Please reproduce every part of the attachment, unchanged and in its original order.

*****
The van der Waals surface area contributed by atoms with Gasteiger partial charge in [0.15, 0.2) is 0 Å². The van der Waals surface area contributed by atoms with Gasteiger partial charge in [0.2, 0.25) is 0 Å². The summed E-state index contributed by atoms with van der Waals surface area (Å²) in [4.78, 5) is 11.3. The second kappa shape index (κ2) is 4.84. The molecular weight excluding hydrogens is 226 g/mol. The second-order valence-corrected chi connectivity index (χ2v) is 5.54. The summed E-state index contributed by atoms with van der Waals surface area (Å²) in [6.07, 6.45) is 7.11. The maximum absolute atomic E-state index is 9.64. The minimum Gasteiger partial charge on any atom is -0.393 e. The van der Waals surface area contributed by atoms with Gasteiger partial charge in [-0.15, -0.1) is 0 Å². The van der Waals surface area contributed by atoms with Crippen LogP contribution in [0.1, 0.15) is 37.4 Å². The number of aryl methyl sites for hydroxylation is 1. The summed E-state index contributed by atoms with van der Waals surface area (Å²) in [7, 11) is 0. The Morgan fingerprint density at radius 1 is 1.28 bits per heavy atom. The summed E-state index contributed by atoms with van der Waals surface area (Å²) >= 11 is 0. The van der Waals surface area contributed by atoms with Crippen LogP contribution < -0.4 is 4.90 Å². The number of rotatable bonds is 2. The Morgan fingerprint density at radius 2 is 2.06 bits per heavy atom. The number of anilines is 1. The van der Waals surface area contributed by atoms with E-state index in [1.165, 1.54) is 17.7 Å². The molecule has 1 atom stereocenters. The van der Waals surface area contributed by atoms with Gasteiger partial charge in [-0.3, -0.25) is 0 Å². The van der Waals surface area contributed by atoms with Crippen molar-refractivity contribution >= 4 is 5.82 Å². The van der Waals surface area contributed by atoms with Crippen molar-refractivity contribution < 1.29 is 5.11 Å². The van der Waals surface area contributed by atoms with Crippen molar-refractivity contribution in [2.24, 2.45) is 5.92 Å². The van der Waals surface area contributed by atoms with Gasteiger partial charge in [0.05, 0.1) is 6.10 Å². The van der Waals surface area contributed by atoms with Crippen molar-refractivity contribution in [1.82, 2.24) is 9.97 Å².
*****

The van der Waals surface area contributed by atoms with Gasteiger partial charge in [0.15, 0.2) is 0 Å². The van der Waals surface area contributed by atoms with Gasteiger partial charge in [0.2, 0.25) is 0 Å². The summed E-state index contributed by atoms with van der Waals surface area (Å²) in [4.78, 5) is 11.3. The second kappa shape index (κ2) is 4.84. The molecular weight excluding hydrogens is 226 g/mol. The second-order valence-corrected chi connectivity index (χ2v) is 5.54. The summed E-state index contributed by atoms with van der Waals surface area (Å²) in [6.07, 6.45) is 7.11. The maximum absolute atomic E-state index is 9.64. The minimum Gasteiger partial charge on any atom is -0.393 e. The van der Waals surface area contributed by atoms with Gasteiger partial charge in [-0.15, -0.1) is 0 Å². The van der Waals surface area contributed by atoms with Crippen LogP contribution in [0.1, 0.15) is 37.4 Å². The number of aryl methyl sites for hydroxylation is 1. The summed E-state index contributed by atoms with van der Waals surface area (Å²) in [7, 11) is 0. The Morgan fingerprint density at radius 1 is 1.28 bits per heavy atom. The summed E-state index contributed by atoms with van der Waals surface area (Å²) >= 11 is 0. The van der Waals surface area contributed by atoms with Crippen LogP contribution < -0.4 is 4.90 Å². The number of rotatable bonds is 2. The Morgan fingerprint density at radius 2 is 2.06 bits per heavy atom. The number of anilines is 1. The van der Waals surface area contributed by atoms with E-state index in [1.165, 1.54) is 17.7 Å². The molecule has 1 atom stereocenters. The van der Waals surface area contributed by atoms with Gasteiger partial charge in [-0.3, -0.25) is 0 Å². The van der Waals surface area contributed by atoms with Crippen molar-refractivity contribution >= 4 is 5.82 Å². The van der Waals surface area contributed by atoms with Crippen molar-refractivity contribution < 1.29 is 5.11 Å². The van der Waals surface area contributed by atoms with Crippen molar-refractivity contribution in [2.24, 2.45) is 5.92 Å². The van der Waals surface area contributed by atoms with Gasteiger partial charge in [0.05, 0.1) is 6.10 Å². The van der Waals surface area contributed by atoms with Crippen molar-refractivity contribution in [1.82, 2.24) is 9.97 Å².